Both AWAIT and WAIT mean almost the same thing – they convey the idea that something is expected. But they are used differently, so be careful.

AWAIT requires an object. For example,
‘I await your answer’.

The object of ‘AWAIT’ is normally inanimate, not a person, and often abstract.

So you wouldn’t say, ‘John was awaiting me’.

WAIT does not require an object, but when there is an object we use the preposition ‘for’ to link to the object.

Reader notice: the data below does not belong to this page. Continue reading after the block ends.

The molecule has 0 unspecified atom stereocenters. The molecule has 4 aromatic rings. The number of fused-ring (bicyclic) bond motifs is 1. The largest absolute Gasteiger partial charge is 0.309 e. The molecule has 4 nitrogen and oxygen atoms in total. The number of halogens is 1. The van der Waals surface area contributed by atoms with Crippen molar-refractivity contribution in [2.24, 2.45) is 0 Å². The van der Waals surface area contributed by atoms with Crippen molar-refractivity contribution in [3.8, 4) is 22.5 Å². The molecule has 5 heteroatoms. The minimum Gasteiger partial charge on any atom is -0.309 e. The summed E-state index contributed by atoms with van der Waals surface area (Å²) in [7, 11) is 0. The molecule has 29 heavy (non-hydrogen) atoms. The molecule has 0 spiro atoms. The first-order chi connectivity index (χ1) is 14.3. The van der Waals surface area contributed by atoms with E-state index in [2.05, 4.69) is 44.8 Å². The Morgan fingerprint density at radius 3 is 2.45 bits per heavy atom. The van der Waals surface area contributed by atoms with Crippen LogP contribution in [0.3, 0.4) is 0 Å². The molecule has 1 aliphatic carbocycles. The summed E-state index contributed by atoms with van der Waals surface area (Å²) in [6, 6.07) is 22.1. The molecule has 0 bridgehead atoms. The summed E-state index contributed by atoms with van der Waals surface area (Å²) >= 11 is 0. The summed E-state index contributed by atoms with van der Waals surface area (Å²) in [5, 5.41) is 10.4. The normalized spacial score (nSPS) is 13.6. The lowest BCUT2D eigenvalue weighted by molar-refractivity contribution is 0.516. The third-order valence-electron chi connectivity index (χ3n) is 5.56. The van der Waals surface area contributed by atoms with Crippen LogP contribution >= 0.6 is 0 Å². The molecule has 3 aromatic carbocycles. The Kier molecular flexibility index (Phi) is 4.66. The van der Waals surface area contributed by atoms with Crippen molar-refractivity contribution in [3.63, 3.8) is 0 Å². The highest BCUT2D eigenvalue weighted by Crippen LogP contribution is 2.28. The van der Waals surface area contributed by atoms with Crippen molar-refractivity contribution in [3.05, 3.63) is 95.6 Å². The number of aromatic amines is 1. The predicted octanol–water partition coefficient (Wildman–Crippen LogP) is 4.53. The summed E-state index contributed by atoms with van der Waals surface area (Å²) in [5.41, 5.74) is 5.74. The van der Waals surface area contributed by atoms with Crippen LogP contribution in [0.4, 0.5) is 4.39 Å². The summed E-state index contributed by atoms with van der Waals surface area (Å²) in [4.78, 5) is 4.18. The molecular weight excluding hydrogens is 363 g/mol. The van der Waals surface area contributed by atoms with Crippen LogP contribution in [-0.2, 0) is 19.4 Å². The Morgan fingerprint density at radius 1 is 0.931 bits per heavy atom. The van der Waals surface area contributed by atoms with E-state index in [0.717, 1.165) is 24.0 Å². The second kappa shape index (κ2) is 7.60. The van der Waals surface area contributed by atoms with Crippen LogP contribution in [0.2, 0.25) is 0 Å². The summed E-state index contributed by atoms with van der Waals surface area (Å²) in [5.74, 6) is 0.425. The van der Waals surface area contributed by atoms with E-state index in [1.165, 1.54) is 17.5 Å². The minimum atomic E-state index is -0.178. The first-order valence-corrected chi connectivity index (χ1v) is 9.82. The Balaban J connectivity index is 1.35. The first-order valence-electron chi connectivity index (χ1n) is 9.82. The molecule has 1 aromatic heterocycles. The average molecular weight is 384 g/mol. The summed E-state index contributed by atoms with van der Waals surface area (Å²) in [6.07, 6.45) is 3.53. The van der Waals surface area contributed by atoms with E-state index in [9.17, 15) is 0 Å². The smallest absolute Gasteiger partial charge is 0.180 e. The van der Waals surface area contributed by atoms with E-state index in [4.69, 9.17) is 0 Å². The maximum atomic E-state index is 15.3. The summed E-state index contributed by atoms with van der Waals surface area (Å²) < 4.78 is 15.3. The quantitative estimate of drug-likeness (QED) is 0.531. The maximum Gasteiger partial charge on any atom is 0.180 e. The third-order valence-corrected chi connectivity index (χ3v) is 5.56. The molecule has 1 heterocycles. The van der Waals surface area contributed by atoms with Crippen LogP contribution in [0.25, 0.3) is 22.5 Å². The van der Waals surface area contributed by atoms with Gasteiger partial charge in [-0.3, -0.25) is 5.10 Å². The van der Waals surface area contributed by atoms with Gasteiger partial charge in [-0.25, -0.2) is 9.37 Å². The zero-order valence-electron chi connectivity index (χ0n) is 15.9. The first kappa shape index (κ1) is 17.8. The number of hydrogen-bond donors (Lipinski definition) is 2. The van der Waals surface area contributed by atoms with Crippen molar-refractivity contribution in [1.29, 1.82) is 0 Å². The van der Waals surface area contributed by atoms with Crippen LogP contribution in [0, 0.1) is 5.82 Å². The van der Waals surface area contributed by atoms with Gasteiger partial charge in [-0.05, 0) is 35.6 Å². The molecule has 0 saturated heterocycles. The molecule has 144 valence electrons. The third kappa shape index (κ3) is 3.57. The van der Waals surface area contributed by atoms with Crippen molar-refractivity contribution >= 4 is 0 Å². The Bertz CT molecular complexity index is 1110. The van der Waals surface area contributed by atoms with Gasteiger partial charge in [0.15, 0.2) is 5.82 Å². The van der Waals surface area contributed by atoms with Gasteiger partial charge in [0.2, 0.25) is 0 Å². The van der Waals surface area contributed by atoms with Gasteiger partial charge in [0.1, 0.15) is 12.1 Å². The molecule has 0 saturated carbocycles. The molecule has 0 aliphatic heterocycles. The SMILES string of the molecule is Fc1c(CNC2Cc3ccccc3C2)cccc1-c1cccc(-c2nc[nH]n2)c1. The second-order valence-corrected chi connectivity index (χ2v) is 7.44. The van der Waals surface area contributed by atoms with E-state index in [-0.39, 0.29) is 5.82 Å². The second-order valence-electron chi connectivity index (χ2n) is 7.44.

For example,
‘John was waiting for me.’
‘The dog waited.’ (no object)

The other difference between the two verbs is the level of formality.
AWAIT is more formal than WAIT – it would be used in formal letters, for example.

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